Smooth Operators: Fraudsters and Hackers
Fraudsters and hackers are constantly thinking of new ways to obtain information and enter a system. Below are some tactics that fraudsters and hackers may use:
- They might call the authorized employee with some kind of urgent problem; as fraudsters and hackers often rely on the natural helpfulness
of people as well as on their weaknesses. Appealing to you vanity, authority, and old-fashioned eavesdropping are typical fraudster and hacker techniques.
- Fraudsters and hackers may rely on the fact that people are not aware of the value of the information they possess and are careless about protecting it.
- Fraudsters and hackers will search dumpsters for valuable information. This activity is known as dumpster diving. Make sure that you and your company shred all documents that
are important, confidential and contain sensitive information.
- Fraudsters and hackers will also memorize access codes by looking over someone's shoulder. This is known as "shoulder surfing". Make sure when entering private codes, whether
at your computer or withdrawing money from an ATM that you do not have a shoulder surfer behind you.
- Fraudsters and hackers also take advantage of people's natural inclination to choose passwords that are meaningful to them but can be easily guessed. LexisNexis will be
distributing documents to help you choose a password.
Security experts propose that as our culture becomes more dependent on information, fraudsters and hackers will remain the greatest threat to any security system.
Prevention of fraudsters and hackers includes educating people about the value of information, training them to protect it,
and increasing people's awareness of how fraudsters and hackers operate.
Security Tip #2:
Malware is any software program developed for the purpose of causing harm to a computer system, similar to a virus or trojan horse.
Malware can be classified based on how it is executed, how it spreads, and/or what it does. The classification is not STRICTLY DEFINED SINCE
groups often overlap and the difference is not always obvious. It is very common for people to use the words adware, spyware, and malware
interchangeably. To help protect your systems from Malware it's critical that you install and use anti-virus programs. Most products
that call themselves spyware or adware removers will actually remove all types of malware.
Here are a few types of Malware:
A keylogger is software that copies a computer user's keystrokes to a file, which it may send to a hacker at a later time.
Often the keylogger will only "awaken" when a computer user connects to a secure website, such as a bank. It then logs the keystrokes, which
may include account numbers, PIN numbers and passwords, BEFORE they are encrypted by the secure website.
Spyware is a piece of software that collects and sends information (such as browsing patterns in the more benign cases or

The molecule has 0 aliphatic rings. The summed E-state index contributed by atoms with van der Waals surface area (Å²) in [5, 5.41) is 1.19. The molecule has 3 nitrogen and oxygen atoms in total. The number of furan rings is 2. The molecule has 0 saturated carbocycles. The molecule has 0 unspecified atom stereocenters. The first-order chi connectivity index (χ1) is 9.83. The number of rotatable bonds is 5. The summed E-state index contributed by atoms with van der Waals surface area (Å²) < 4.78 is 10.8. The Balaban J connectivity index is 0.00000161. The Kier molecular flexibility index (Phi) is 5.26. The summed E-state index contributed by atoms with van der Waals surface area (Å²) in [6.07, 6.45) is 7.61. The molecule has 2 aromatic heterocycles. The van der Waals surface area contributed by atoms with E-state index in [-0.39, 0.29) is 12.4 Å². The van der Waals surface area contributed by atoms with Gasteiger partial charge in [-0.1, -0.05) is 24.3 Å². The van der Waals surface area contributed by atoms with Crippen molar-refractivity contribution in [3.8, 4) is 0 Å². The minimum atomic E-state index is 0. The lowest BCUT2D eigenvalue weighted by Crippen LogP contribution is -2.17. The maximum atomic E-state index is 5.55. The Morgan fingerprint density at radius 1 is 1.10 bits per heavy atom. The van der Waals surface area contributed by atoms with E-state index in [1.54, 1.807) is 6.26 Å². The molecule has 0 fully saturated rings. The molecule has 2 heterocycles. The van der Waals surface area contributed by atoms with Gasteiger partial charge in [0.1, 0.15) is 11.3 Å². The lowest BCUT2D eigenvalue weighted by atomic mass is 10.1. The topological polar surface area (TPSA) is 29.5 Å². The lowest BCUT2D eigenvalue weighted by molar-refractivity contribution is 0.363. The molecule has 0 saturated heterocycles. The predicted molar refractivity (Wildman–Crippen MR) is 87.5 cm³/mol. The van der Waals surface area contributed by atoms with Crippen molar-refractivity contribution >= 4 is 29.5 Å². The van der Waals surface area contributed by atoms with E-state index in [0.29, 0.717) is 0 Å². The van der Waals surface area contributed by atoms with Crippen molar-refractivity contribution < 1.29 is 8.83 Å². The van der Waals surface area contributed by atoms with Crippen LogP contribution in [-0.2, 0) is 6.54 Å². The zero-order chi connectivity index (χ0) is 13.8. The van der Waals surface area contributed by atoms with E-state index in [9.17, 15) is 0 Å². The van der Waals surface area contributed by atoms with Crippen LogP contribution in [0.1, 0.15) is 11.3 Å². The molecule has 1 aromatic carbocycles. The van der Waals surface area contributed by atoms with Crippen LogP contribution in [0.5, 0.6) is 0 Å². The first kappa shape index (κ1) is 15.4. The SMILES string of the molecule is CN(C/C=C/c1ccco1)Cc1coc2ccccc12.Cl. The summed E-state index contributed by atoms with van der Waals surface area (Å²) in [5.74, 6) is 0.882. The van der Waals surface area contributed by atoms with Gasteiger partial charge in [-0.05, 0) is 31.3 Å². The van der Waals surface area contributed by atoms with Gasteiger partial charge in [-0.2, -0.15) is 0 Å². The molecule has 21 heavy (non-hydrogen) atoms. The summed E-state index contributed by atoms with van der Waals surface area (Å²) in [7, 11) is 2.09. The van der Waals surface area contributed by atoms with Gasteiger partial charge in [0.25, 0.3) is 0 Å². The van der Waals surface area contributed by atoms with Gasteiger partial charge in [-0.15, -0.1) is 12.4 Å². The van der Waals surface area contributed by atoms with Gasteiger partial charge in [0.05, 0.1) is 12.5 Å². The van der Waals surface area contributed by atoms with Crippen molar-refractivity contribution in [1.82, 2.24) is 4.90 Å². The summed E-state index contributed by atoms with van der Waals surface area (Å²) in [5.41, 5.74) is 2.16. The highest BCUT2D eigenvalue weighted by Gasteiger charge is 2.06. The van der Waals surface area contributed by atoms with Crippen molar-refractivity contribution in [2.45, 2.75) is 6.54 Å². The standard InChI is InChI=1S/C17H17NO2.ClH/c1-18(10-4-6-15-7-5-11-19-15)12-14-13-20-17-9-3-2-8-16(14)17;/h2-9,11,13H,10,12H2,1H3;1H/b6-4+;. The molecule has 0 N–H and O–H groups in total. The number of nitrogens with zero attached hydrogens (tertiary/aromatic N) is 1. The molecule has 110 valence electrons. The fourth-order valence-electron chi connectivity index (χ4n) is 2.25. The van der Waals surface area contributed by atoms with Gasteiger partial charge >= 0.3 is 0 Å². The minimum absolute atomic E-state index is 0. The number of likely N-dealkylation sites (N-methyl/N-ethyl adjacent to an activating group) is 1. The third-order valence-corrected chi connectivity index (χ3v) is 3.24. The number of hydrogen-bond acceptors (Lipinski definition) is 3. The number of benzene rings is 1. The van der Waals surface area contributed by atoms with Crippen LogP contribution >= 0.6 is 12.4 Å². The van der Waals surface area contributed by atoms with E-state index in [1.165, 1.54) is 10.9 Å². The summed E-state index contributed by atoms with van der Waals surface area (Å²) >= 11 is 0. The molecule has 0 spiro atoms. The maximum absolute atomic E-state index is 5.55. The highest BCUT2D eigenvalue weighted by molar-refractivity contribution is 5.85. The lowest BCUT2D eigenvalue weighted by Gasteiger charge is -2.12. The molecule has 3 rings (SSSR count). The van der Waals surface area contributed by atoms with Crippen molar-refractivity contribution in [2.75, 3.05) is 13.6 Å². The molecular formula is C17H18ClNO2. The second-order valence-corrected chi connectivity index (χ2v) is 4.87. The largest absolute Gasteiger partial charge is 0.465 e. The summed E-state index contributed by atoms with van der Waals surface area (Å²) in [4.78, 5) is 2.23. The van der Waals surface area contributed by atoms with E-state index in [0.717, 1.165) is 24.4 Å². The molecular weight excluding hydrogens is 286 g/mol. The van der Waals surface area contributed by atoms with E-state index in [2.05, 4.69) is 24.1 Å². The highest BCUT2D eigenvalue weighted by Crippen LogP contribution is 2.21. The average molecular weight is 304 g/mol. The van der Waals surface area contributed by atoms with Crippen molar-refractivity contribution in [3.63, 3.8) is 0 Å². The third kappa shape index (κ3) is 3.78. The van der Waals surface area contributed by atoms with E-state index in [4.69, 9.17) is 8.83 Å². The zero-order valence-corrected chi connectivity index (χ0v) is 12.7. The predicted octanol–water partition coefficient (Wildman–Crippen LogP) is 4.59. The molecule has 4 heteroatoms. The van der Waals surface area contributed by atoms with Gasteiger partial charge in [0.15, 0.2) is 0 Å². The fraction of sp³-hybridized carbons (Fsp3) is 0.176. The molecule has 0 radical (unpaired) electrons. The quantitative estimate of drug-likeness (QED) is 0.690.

credit card numbers in more malignant cases) about users or, more precisely, the results of their computer activity, typically without
explicit notification. They usually work and spread like Trojan horses. The category of spyware is sometimes taken to include adware of the less-forthcoming sort.
Adware is the class of programs that place advertisements on your screen. These may be in the form of pop-ups, pop-unders,
advertisements embedded in programs, advertisements placed on top of ads in web sites, or any other way the authors can think of showing you
an ad. The pop-ups generally will not be stopped by pop-up stoppers, and often are not dependent on your having Internet Explorer open. They
may show up when you are playing a game, writing a document, listening to music, or anything else. Should you be surfing, the advertisements
will often be related to the web page you are viewing.
Hijackers take control of various parts of your web browser, including your home page, search pages, and search bar. They may also
redirect you to certain sites should you mistype an address or prevent you from going to a website they would rather you not, such as sites
that combat malware. Some will even redirect you to their own search engine when you attempt a search. NB: hijackers almost exclusively
target Internet Explorer.
Toolbars plug into Internet Explorer and provide additional functionality such as search forms or pop-up blockers. The Google and
Yahoo! toolbars are probably the most common legitimate examples, and malware toolbars often attempt to emulate their functionality and look.
Malware toolbars almost always include characteristics of the other malware categories, which is usually what gets it classified as
malware. Any toolbar that is installed through underhanded means falls into the category of malware.
Dialers are programs that set up your modem connection to connect to a 1-900 number. This provides the number's owner with
revenue while leaving you with a large phone bill. There are some legitimate uses for dialers, such as for people who do not have access
to credit cards. Most dialers, however, are installed quietly and attempt to do their dirty work without being detected.